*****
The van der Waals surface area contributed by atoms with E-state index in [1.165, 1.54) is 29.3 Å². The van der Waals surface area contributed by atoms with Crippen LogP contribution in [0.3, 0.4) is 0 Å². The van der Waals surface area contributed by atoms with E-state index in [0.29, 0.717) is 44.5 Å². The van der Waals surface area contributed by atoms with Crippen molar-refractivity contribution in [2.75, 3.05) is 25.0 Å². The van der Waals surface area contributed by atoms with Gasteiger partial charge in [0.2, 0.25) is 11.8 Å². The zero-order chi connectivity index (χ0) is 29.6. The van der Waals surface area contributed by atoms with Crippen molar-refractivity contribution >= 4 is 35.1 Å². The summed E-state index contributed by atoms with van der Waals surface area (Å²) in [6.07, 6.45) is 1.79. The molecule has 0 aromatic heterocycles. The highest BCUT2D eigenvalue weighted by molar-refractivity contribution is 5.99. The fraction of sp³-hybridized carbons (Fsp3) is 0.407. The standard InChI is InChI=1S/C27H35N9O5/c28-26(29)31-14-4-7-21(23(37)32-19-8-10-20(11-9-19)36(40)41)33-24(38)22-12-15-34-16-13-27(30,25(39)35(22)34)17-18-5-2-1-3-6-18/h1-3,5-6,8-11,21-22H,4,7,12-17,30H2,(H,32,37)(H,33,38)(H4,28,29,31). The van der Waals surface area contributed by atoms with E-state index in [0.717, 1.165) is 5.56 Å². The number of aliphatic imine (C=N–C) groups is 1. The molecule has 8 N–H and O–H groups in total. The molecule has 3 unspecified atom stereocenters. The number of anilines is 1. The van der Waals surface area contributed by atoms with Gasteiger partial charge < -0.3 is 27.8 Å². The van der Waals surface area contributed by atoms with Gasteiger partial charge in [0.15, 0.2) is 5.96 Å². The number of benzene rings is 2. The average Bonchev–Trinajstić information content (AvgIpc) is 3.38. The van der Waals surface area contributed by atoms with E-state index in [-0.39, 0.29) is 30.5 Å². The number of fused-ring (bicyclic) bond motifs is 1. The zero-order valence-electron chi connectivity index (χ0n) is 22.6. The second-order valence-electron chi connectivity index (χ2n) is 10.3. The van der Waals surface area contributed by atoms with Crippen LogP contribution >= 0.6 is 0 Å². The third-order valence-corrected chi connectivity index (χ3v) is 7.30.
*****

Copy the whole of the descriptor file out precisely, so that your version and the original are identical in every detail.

The van der Waals surface area contributed by atoms with E-state index in [1.165, 1.54) is 29.3 Å². The van der Waals surface area contributed by atoms with Crippen LogP contribution in [0.3, 0.4) is 0 Å². The van der Waals surface area contributed by atoms with E-state index in [0.29, 0.717) is 44.5 Å². The van der Waals surface area contributed by atoms with Crippen molar-refractivity contribution in [2.75, 3.05) is 25.0 Å². The van der Waals surface area contributed by atoms with Gasteiger partial charge in [0.2, 0.25) is 11.8 Å². The zero-order chi connectivity index (χ0) is 29.6. The van der Waals surface area contributed by atoms with Crippen molar-refractivity contribution >= 4 is 35.1 Å². The summed E-state index contributed by atoms with van der Waals surface area (Å²) in [6.07, 6.45) is 1.79. The molecule has 0 aromatic heterocycles. The highest BCUT2D eigenvalue weighted by molar-refractivity contribution is 5.99. The fraction of sp³-hybridized carbons (Fsp3) is 0.407. The standard InChI is InChI=1S/C27H35N9O5/c28-26(29)31-14-4-7-21(23(37)32-19-8-10-20(11-9-19)36(40)41)33-24(38)22-12-15-34-16-13-27(30,25(39)35(22)34)17-18-5-2-1-3-6-18/h1-3,5-6,8-11,21-22H,4,7,12-17,30H2,(H,32,37)(H,33,38)(H4,28,29,31). The van der Waals surface area contributed by atoms with E-state index in [0.717, 1.165) is 5.56 Å². The number of aliphatic imine (C=N–C) groups is 1. The molecule has 8 N–H and O–H groups in total. The molecule has 3 unspecified atom stereocenters. The number of anilines is 1. The van der Waals surface area contributed by atoms with Gasteiger partial charge < -0.3 is 27.8 Å². The van der Waals surface area contributed by atoms with Gasteiger partial charge in [0.15, 0.2) is 5.96 Å². The number of benzene rings is 2. The average Bonchev–Trinajstić information content (AvgIpc) is 3.38. The van der Waals surface area contributed by atoms with E-state index in [-0.39, 0.29) is 30.5 Å². The number of fused-ring (bicyclic) bond motifs is 1. The zero-order valence-electron chi connectivity index (χ0n) is 22.6. The second-order valence-electron chi connectivity index (χ2n) is 10.3. The van der Waals surface area contributed by atoms with Crippen LogP contribution >= 0.6 is 0 Å². The third-order valence-corrected chi connectivity index (χ3v) is 7.30.